Telemedicine access is lower among disadvantaged thoracic cancer patients, according to a study published online July 7 in JAMA Network Open.
Najeff Waseem, M.D., from Johns Hopkins Sidney Kimmel Cancer Center, in Baltimore, and colleagues examined factors associated with successfully accessing and completing telemedicine visits and the association between telemedicine visit success and clinical outcomes among patients with thoracic cancer. The analysis included 720 patients with 1,940 visits from March 1 to July 17, 2020.
The researchers found that 56.86 percent of telemedicine visits were successful. Successful telemedicine visits were less likely among patients who were Black (odds ratio [OR], 0.62), had Medicaid (OR, 0.38), or were from a ZIP code with an elevated risk for cancer mortality (OR, 0.51). A higher likelihood of an emergency department (OR, 2.73) or urgent care (OR, 4.50) visit or hospitalization (OR, 2.37) was seen among patients with at least one unsuccessful telemedicine visit. Compared with patients seen in person only, patients with all successful telemedicine visits (OR, 0.52) or only one unsuccessful visit (OR, 0.32) had lower odds of death. There was an association noted between starting a new therapy and lower odds of having a telemedicine visit versus an in-person visit (OR, 0.49), along with higher odds of a successful telemedicine visit (OR, 1.90).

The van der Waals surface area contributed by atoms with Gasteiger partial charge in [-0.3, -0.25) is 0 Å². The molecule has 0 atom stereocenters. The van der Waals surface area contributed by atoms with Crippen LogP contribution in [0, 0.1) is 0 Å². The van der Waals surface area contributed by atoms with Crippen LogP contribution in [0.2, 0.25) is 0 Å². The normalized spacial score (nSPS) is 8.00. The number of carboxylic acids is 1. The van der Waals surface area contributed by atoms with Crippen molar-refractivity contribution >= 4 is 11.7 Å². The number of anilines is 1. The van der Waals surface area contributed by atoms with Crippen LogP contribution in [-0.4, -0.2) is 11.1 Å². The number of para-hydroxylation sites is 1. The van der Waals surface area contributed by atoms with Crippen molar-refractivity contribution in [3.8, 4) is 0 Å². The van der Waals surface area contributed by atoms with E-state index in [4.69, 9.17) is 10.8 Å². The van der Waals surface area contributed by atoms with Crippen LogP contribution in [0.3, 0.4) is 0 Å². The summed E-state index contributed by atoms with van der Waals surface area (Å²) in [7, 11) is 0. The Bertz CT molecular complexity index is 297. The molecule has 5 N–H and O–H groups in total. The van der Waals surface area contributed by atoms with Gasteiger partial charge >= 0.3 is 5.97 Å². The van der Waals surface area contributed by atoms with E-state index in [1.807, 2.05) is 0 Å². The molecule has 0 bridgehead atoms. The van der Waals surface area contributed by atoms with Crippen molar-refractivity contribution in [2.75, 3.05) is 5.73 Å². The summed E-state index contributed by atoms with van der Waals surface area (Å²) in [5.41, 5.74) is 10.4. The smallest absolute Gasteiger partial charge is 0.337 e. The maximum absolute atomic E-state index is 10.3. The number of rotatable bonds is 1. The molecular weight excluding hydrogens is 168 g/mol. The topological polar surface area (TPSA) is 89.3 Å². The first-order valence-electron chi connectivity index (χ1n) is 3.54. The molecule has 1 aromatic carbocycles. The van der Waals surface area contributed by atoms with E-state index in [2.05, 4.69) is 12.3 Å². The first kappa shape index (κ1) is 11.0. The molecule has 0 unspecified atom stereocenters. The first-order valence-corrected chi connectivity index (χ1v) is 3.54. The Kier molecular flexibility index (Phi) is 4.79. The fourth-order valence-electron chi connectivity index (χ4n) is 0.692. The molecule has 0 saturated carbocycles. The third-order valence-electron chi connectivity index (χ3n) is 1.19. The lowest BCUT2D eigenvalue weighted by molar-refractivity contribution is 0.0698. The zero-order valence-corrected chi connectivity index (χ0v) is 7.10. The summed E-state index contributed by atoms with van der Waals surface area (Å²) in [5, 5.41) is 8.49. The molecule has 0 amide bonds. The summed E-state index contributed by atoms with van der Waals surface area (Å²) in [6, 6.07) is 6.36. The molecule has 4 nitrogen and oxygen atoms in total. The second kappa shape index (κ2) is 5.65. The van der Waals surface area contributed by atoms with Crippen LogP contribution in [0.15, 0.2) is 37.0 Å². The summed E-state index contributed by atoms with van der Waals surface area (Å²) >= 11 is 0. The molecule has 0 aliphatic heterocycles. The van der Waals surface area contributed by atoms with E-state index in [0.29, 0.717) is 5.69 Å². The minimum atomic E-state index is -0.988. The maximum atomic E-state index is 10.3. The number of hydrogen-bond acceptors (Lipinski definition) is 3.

“The findings suggest that there are disparities in telemedicine access among patients at risk of adverse health outcomes and that unsuccessful telemedicine visits are associated with poor long-term health outcomes,” the authors write.
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